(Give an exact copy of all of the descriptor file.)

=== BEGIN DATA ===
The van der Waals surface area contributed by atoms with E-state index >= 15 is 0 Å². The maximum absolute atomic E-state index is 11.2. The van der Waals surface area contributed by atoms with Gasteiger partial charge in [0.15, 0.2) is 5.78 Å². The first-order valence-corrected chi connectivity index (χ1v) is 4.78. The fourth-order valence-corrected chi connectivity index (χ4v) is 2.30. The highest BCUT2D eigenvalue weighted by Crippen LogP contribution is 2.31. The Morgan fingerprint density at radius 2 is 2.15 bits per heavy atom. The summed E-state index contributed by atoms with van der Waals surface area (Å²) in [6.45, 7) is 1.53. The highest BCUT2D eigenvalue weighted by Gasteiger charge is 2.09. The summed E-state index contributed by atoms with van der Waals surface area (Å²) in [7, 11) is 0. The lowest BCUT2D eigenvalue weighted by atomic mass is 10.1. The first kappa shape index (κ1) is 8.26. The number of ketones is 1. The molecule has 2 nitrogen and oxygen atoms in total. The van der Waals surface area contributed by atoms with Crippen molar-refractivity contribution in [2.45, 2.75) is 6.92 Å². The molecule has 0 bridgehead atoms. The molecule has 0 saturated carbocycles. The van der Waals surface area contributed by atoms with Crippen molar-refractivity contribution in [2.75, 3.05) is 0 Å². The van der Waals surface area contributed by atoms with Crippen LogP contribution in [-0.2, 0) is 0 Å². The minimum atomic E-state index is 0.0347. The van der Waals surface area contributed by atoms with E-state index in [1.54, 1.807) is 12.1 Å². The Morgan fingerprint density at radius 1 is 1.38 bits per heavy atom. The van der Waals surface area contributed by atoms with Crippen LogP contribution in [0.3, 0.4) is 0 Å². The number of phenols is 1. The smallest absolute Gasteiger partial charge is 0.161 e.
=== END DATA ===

The van der Waals surface area contributed by atoms with E-state index >= 15 is 0 Å². The maximum absolute atomic E-state index is 11.2. The van der Waals surface area contributed by atoms with Gasteiger partial charge in [0.15, 0.2) is 5.78 Å². The first-order valence-corrected chi connectivity index (χ1v) is 4.78. The fourth-order valence-corrected chi connectivity index (χ4v) is 2.30. The highest BCUT2D eigenvalue weighted by Crippen LogP contribution is 2.31. The Morgan fingerprint density at radius 2 is 2.15 bits per heavy atom. The summed E-state index contributed by atoms with van der Waals surface area (Å²) in [6.45, 7) is 1.53. The highest BCUT2D eigenvalue weighted by Gasteiger charge is 2.09. The summed E-state index contributed by atoms with van der Waals surface area (Å²) in [7, 11) is 0. The lowest BCUT2D eigenvalue weighted by atomic mass is 10.1. The first kappa shape index (κ1) is 8.26. The number of ketones is 1. The molecule has 2 nitrogen and oxygen atoms in total. The van der Waals surface area contributed by atoms with Crippen molar-refractivity contribution in [2.45, 2.75) is 6.92 Å². The molecule has 0 bridgehead atoms. The molecule has 0 saturated carbocycles. The van der Waals surface area contributed by atoms with Crippen molar-refractivity contribution in [2.75, 3.05) is 0 Å². The van der Waals surface area contributed by atoms with Crippen LogP contribution in [-0.2, 0) is 0 Å². The minimum atomic E-state index is 0.0347. The van der Waals surface area contributed by atoms with E-state index in [1.54, 1.807) is 12.1 Å². The Morgan fingerprint density at radius 1 is 1.38 bits per heavy atom. The van der Waals surface area contributed by atoms with Crippen LogP contribution in [0.3, 0.4) is 0 Å². The number of phenols is 1. The smallest absolute Gasteiger partial charge is 0.161 e.